Cameron Laird's personal notes on mail transfer agents

[I'll be adding plenty more links and comments in spring '99.]

Which mail tranfer agent (MTA) should I use? I generally recommend an underlying Unix host [explain], and there the possibilities include

The Major MIME RFC standards often interest me when thinking about MTAs.

CommuniGate Pro

Nicholas Petreley concludes, "CommuniGate Pro is an elegantly designed e-mail server with features to accommodate installations in environments ranging from a small office to a large ISP." Nick fails, I think, to adequately emphasize CommuniGate Pro's extreme scalability and performance; this is a product that apparently happily handles traffic for a million accounts at a time.



Dave Sill nicely compares qmail, Postfix, and exim in a Usenet posting, to which Erlend Midttun adds several comments. Thanks to Simon Lyall for his help locating the correct links to these two postings.

Among exim's assets are its documentation, generally responsive and courteous (lead?) developer Philip Hazel, and active mailing list. On the other hand, exim is not a particular leader in regard to security.

Several people have told me exim's configuration is "easy", in contrast to that of, say, Zmailer, or qmail.


MD Switch


Netscape Messaging Server

NMS can authenticate against LDAP.


My thanks to Charles Cazabon for the information that
nullmailer is a queuing "dumb" MTA for machines which relay to one or more smarthosts. ... Its design is heavily influenced by qmail, and was created by its author for situations where a "mini-qmail" (queueless "dumb" qmail installation) was insufficient.

It's an excellent solution for workstations in a LAN environment, or for single Unix/Linux machines relaying to an ISP smarthost.

Obtuse smtpd/smtpfwdd



We've profiled Postfix for SunWorld Online and

Correspondents have reported performance as much as three times as great as qmail's. In any case, both qmail and Postfix appear to be much zippier than Sendmail at high volume, although apparently no one has reproduced such results particularly rigorously.



We profiled qmail for the February 1999 LinuxWorld Expo.

While I haven't yet figured out how to backup a qmail configuration (the problem is that qmail works with inodes, so backing up as a file-system isn't effective), Dave Sill assures me that

Queue files are named after their i-node, but they're just normal files. Backing up the queue is easy using any of the standard utilities. The rub is restoring them. Luckily there are a couple utilities that'll munge a restored queue and rename the files properly. Pointers are on (queue-fix, queue-rename).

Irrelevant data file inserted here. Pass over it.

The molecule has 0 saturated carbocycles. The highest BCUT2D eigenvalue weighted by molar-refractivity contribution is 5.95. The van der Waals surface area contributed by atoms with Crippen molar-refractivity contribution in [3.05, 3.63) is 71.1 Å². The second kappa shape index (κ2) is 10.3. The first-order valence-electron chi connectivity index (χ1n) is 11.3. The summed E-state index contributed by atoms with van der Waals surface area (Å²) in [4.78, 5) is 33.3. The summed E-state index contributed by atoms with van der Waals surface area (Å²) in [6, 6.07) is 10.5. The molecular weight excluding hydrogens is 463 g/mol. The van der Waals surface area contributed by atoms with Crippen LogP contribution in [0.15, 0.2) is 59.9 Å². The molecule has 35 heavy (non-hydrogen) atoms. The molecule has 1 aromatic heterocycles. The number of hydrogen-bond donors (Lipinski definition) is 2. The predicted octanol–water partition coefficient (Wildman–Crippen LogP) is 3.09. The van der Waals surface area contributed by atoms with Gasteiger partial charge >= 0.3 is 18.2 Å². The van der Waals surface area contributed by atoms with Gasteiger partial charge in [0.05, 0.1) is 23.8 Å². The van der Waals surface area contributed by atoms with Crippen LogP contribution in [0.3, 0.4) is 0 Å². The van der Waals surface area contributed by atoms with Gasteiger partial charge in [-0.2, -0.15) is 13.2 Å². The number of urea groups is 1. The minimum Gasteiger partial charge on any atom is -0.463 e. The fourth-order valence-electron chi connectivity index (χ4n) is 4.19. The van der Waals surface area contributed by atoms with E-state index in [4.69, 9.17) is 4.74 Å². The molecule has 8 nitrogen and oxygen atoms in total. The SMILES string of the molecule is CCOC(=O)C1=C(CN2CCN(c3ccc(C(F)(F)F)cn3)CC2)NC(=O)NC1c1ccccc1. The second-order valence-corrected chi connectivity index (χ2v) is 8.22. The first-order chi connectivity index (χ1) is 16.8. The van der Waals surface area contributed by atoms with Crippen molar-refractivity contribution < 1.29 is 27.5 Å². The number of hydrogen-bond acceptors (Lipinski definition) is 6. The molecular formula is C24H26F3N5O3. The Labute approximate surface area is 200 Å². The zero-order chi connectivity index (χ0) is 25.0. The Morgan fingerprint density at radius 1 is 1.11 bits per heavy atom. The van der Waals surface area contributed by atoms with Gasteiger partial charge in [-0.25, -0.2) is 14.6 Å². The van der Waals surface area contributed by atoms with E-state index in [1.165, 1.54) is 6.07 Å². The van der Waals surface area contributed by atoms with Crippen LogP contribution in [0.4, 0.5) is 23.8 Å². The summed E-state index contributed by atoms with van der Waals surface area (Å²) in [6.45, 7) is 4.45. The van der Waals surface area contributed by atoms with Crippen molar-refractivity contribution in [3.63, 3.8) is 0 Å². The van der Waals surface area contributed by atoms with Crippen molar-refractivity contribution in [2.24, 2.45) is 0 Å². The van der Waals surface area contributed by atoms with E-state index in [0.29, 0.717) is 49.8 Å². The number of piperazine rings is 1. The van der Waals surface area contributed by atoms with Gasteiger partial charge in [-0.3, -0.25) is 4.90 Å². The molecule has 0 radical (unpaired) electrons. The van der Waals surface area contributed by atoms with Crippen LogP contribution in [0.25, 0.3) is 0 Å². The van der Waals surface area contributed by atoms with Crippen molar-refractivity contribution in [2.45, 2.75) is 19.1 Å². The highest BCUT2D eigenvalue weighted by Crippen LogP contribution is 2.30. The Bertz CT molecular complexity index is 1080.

Bennett Todd describes configuration for qmail, Postfix, and smail in a Usenet posting.

Along with the sites mentioned at [explain], Blue Mountain Arts is a high-volume qmail user [explain].

... Dave Sill ...


Sendmail appears to handle at least two thirds of all Internet e-mail traffic. It's definitely the market leader. It also carries a lot of baggage, as we explain in our profiles of Postfix.

Even old sendmail hands should read Frederick Avolio's review of Sendmail Pro.


SIMS can authenticate against LDAP.


Smail is easy to set up, certainly compared to sendmail, from which it borrows command-line syntax. Some people favor it for its security and configurability. My impression is that it doesn't scale up as well as sendmail. I've spent little time with Smail.

Rumors have come my way that Smail maintenance is moribund. I haven't verified these myself.


The home page speaks for itself:
A secure, effective and simple way of getting mail off a system to your mailhost. No suid-binaries or other dangerous things ...

Warning: the above is all it does. It does not receive mail, expand aliases or manage a queue. . . .

In the same vein, I often script little embedded MTAs with such languages as Tcl, Python, or Perl [explain details].

Sun-Netscape Alliance

Early-summer-1999 rumor has it that The Sun-Netscape Alliance will offer a "melded" update of NMS 4.1 and SIMS 4.0.


Bennett Todd wrote
The first serious attempt I know to bring modern security and performance concepts to bear on the current email environment was Zmailer ...
Correspondents tell me that Zmailer is, in at least some high-volume situations, much the best performing MTA. CommuniGate Pro also makes strong claims about performance; so far, I've tested neither of these. My emotional reaction in regard to the former, at least, is skepticism, just because Zmailer is a monolith like sendmail.

Zmailer's in use at several high-profile sites. It handles Hotmail's inbound traffic.

Zmailer's a setuid monolith.

Cameron Laird's personal notes on mail transfer agents/